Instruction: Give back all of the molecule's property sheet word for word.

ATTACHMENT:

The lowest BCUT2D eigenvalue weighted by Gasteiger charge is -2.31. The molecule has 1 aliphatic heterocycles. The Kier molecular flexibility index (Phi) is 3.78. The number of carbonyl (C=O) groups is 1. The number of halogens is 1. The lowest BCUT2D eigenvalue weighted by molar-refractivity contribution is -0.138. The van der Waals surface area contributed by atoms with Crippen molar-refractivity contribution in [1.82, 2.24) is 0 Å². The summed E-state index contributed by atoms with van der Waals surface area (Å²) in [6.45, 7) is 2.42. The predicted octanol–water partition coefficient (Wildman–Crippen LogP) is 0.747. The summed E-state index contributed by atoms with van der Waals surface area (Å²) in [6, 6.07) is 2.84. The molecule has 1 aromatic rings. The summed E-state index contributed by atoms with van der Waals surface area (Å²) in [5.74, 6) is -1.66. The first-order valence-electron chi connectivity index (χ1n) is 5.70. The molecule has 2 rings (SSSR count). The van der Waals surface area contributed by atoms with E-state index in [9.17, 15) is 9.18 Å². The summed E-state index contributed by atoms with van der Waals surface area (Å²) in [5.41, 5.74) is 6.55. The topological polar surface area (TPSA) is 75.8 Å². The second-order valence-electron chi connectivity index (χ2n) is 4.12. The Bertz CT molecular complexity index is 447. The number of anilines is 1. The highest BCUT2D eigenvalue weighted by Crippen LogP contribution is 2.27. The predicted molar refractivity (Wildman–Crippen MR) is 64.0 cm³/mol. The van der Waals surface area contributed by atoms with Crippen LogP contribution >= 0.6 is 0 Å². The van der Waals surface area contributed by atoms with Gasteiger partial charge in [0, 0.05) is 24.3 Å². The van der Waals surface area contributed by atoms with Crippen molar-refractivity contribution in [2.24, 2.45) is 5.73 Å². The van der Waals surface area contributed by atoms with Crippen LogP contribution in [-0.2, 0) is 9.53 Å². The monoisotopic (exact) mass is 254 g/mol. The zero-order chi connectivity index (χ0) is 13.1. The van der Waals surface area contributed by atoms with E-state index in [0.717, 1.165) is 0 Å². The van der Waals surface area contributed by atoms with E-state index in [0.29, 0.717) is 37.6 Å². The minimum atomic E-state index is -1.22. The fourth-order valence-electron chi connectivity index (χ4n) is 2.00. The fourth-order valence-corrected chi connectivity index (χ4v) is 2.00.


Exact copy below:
The lowest BCUT2D eigenvalue weighted by Gasteiger charge is -2.31. The molecule has 1 aliphatic heterocycles. The Kier molecular flexibility index (Phi) is 3.78. The number of carbonyl (C=O) groups is 1. The number of halogens is 1. The lowest BCUT2D eigenvalue weighted by molar-refractivity contribution is -0.138. The van der Waals surface area contributed by atoms with Crippen molar-refractivity contribution in [1.82, 2.24) is 0 Å². The summed E-state index contributed by atoms with van der Waals surface area (Å²) in [6.45, 7) is 2.42. The predicted octanol–water partition coefficient (Wildman–Crippen LogP) is 0.747. The summed E-state index contributed by atoms with van der Waals surface area (Å²) in [6, 6.07) is 2.84. The molecule has 1 aromatic rings. The summed E-state index contributed by atoms with van der Waals surface area (Å²) in [5.74, 6) is -1.66. The first-order valence-electron chi connectivity index (χ1n) is 5.70. The molecule has 2 rings (SSSR count). The van der Waals surface area contributed by atoms with E-state index in [9.17, 15) is 9.18 Å². The summed E-state index contributed by atoms with van der Waals surface area (Å²) in [5.41, 5.74) is 6.55. The topological polar surface area (TPSA) is 75.8 Å². The second-order valence-electron chi connectivity index (χ2n) is 4.12. The Bertz CT molecular complexity index is 447. The number of anilines is 1. The highest BCUT2D eigenvalue weighted by Crippen LogP contribution is 2.27. The predicted molar refractivity (Wildman–Crippen MR) is 64.0 cm³/mol. The van der Waals surface area contributed by atoms with Crippen LogP contribution >= 0.6 is 0 Å². The van der Waals surface area contributed by atoms with Gasteiger partial charge in [0, 0.05) is 24.3 Å². The van der Waals surface area contributed by atoms with Crippen molar-refractivity contribution in [2.24, 2.45) is 5.73 Å². The van der Waals surface area contributed by atoms with Crippen LogP contribution in [-0.2, 0) is 9.53 Å². The monoisotopic (exact) mass is 254 g/mol. The zero-order chi connectivity index (χ0) is 13.1. The van der Waals surface area contributed by atoms with E-state index in [0.717, 1.165) is 0 Å². The van der Waals surface area contributed by atoms with E-state index in [0.29, 0.717) is 37.6 Å². The minimum atomic E-state index is -1.22. The fourth-order valence-electron chi connectivity index (χ4n) is 2.00. The fourth-order valence-corrected chi connectivity index (χ4v) is 2.00.